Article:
The album sc140 features 22 tracks, each one generated by no more than 140 characters of SuperCollider code. You can download 80 MB of MP3 (for the weak!) or grab the source code (less than 4 KB, with all the formatting) and, if necessary, install SuperCollider, which is free in every sense. Here’s a November New Scientist blog post about the album.

Micro Art Machines

from Post Position
by @ 2:34 pm

Here are some tiny bits of code to generate some amusement and aesthetic value.

The album sc140 features 22 tracks, each one generated by no more than 140 characters of SuperCollider code. You can download 80 MB of MP3 (for the weak!) or grab the source code (less than 4 KB, with all the formatting) and, if necessary, install SuperCollider, which is free in every sense. Here’s a November New Scientist blog post about the album.

January 4, 2010

IGF Finalists Announced

from Post Position
by @ 9:26 pm

The 2010 Independent Games Festival finalists have been announced. Especially interesting to me are the finalists and honorable mentions for the IGF Nuovo Award, an award intended to “honor abstract, shortform, and unconventional game development which advances the medium and the way we think about games.” My collaborator, Ian Bogost, has a game in the finals: A Slow Year, a suite of four 1k games for one of his, and my, favorite platforms … which means that he’ll be brining an Atari 2600 to GDC this year to display his wares.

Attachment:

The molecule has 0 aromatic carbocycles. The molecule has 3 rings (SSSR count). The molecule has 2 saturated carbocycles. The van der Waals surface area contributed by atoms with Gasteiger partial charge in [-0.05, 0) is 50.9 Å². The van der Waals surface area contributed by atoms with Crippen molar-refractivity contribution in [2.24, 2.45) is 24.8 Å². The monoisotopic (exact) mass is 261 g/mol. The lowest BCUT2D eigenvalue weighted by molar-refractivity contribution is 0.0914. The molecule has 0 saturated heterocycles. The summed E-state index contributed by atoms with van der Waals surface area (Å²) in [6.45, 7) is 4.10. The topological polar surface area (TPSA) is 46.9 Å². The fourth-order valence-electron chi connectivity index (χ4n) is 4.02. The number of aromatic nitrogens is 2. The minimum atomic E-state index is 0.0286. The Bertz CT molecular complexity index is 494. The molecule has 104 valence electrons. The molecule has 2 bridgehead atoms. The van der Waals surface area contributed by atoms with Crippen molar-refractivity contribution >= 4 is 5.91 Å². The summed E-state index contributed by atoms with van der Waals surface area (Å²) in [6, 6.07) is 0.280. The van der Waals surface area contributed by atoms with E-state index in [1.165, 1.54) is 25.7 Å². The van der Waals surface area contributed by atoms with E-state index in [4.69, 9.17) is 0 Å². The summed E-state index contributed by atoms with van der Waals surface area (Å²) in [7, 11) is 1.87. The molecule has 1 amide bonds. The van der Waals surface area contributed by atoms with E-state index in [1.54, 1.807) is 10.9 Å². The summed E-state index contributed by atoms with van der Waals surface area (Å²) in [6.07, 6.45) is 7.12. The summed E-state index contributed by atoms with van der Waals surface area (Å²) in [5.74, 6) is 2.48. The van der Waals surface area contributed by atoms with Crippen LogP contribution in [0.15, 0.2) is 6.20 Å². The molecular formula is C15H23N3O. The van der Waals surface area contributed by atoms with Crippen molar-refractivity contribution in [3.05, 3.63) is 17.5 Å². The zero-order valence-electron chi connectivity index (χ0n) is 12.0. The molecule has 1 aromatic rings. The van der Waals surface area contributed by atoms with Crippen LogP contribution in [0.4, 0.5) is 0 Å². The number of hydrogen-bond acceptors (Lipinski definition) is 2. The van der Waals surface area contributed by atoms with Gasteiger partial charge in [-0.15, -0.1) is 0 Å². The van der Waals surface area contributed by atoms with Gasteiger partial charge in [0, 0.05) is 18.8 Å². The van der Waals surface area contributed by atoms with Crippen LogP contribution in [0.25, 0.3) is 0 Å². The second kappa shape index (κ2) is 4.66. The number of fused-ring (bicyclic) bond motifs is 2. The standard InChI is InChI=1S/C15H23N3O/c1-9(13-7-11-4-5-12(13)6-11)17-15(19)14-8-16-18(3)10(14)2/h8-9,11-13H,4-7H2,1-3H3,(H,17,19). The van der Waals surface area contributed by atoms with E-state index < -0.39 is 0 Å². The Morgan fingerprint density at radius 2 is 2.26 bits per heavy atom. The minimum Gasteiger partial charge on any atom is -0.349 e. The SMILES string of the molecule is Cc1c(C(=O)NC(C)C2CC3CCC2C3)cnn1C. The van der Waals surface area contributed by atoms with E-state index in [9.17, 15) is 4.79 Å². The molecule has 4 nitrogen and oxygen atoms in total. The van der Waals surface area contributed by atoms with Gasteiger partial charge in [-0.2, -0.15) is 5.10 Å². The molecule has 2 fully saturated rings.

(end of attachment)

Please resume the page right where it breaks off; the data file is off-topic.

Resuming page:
Every Day the Same Dude

from Post Position
by @ 4:51 pm

From a 4 January 2010 conversation between Mary Flanagan and Nick Montfort:

nick: so, I just have this question about the way you (and someone else) reacted to gender stereotyping in a nightmarish/dystopian/stereotypical game environments